Climate change and respiratory diseases: state and exploratory analyses of patient data in Limpopo province, South Africa

This is an additional and follow-up project of the "Climate change and cardiovascular diseases:state and exploratory analyses of patient data in Limpopo province, South Africa".

Background: Climate change is responsible for severe weather and climatic conditions such as extreme heat and temperature changes. Exposure to heat is one of the factors that can exacerbate pre-existing health conditions, including respiratory diseases. In 2019, respiratory diseases were among the top 10 causes of death worldwide.  Among these diseases, Chronic obstructive pulmonary disease (COPD) was the third, lower respiratory infections the fourth and then trachea, bronchi, and lung cancers were the sixth leading cause of death. COPD alone was accountable for  3.23 million. As the effects of climate change continue to gain attention, there is the need for extensive communication of the knowledge of the effects of climate change on health for adequate adaptation that will lead to the reduction of its severe impacts on populations. The Limpopo province is most affected by climate change, where vulnerabilities are high, and there is a potential association between respiratory illnesses and climate change. This study explores respiratory illnesses and their association with temperature in the Limpopo province. Objective: This project sought to better understand the relationship between temperature and respiratory illnesses in the Mopani District of Limpopo province of South Africa, from risks to vulnerabilities. Specific objectives: (i) To determine the relationship between climate data in the region and the burden of respiratory illnesses/diseases based on a hospital admissions database from two hospitals. (ii) To examine the perception of school principals about climate change (iii) To identify the vulnerabilities to heat and respiratory diseases in school environments.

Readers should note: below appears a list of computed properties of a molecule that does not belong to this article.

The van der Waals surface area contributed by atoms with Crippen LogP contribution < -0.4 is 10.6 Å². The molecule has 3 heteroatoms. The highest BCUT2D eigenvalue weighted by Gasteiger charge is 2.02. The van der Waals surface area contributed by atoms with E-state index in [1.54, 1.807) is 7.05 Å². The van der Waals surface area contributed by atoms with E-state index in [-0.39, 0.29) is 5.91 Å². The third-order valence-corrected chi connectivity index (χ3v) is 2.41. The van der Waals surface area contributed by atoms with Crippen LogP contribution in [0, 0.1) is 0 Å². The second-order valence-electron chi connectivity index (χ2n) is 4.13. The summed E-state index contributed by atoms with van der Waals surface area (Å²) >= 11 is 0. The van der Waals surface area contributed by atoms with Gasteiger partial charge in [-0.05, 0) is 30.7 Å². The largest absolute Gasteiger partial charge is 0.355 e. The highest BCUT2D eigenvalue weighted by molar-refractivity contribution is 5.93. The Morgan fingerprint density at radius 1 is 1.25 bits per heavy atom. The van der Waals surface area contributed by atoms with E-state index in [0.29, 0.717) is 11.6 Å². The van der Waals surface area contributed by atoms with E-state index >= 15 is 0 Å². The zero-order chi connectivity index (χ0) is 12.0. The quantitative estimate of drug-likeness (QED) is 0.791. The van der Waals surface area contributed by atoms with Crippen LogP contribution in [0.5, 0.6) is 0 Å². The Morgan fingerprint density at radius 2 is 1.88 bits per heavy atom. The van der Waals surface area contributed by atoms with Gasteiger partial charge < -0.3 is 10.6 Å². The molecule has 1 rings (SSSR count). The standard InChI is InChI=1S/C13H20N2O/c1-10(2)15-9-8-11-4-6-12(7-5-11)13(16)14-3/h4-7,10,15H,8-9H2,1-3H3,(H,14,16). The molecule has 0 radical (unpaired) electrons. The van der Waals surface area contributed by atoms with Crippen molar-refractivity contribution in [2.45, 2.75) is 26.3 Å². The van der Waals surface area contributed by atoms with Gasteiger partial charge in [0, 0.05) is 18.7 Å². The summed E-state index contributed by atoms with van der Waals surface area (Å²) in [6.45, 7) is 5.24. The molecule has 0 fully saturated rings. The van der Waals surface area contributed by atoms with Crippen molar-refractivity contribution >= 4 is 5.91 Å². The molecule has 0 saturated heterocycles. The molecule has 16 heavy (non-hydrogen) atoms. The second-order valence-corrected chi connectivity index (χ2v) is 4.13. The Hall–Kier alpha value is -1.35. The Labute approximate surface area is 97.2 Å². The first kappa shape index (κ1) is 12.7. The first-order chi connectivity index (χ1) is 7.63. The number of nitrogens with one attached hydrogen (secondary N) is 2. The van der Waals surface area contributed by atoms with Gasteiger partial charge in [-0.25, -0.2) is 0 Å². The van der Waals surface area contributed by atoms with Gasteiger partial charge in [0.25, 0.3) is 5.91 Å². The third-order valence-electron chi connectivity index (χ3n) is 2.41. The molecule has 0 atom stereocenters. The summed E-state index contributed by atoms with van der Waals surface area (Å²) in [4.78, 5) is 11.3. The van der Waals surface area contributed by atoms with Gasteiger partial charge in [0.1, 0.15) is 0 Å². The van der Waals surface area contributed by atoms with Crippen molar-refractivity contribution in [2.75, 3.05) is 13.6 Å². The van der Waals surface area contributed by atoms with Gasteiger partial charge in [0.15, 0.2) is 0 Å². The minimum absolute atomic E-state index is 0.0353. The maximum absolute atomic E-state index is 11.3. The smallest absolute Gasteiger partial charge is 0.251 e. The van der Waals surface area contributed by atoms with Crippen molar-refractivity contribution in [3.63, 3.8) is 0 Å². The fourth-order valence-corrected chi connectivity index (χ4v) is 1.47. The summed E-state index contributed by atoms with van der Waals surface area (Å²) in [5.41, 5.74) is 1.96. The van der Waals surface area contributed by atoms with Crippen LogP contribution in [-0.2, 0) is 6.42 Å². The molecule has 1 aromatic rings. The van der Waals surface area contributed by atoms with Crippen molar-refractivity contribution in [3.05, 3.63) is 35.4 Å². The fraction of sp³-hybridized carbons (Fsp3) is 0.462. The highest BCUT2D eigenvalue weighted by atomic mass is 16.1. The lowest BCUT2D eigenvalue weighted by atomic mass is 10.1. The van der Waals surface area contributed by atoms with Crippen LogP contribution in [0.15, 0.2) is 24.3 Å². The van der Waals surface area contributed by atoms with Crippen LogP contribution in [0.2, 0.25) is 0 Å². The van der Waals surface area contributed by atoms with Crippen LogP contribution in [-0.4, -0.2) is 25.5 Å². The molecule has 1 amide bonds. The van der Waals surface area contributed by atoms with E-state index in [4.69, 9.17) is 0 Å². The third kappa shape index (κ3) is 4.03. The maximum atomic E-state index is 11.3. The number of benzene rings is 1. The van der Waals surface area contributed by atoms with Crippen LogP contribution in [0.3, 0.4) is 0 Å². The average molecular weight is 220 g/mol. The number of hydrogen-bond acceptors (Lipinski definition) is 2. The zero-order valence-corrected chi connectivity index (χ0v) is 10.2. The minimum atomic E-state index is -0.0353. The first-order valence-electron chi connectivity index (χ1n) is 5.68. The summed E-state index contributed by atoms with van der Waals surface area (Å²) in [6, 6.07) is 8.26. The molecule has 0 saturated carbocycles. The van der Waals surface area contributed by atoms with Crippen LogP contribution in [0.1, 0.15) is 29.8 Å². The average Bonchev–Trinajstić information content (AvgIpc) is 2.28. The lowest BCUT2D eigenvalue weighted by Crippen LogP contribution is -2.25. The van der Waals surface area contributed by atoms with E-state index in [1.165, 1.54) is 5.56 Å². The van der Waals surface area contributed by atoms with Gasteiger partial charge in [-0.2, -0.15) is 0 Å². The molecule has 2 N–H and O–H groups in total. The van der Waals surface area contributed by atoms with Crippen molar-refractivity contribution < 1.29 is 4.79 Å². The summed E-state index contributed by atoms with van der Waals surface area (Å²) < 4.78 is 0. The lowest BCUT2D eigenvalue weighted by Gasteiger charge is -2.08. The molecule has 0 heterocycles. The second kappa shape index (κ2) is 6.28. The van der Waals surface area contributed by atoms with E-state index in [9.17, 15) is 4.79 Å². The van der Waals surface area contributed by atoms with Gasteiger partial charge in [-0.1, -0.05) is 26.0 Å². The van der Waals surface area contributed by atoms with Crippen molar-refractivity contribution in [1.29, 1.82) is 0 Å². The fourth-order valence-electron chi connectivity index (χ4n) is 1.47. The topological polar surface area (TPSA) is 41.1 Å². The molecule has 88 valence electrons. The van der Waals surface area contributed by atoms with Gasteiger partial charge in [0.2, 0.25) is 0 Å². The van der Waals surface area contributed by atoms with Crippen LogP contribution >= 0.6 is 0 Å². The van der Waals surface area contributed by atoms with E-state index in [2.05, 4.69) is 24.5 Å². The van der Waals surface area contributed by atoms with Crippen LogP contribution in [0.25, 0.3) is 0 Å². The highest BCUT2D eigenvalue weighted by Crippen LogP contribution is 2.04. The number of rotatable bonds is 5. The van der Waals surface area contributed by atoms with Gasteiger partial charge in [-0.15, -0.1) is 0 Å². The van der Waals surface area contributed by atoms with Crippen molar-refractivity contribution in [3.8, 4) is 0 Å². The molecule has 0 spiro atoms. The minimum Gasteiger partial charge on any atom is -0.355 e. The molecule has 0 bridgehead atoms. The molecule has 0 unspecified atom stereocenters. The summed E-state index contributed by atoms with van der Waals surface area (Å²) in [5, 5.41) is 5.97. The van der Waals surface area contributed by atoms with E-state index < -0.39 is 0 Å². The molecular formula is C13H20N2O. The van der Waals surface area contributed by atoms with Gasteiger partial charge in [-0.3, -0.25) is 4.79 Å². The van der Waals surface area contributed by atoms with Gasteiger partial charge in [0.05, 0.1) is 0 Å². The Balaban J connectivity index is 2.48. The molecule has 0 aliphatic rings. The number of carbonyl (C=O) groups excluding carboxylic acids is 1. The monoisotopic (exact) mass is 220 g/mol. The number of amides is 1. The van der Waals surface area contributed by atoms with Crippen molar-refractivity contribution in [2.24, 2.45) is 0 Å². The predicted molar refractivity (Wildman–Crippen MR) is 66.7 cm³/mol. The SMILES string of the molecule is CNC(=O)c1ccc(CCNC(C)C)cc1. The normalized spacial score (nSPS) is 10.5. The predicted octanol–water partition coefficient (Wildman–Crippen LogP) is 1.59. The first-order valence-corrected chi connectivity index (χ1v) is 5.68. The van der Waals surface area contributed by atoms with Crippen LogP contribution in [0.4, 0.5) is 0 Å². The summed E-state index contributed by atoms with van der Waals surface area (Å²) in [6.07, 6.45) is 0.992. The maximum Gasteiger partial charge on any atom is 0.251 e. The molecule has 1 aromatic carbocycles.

Guéladio Cissé

Guéladio Cissé, Professor, PhD
Guest Scientist


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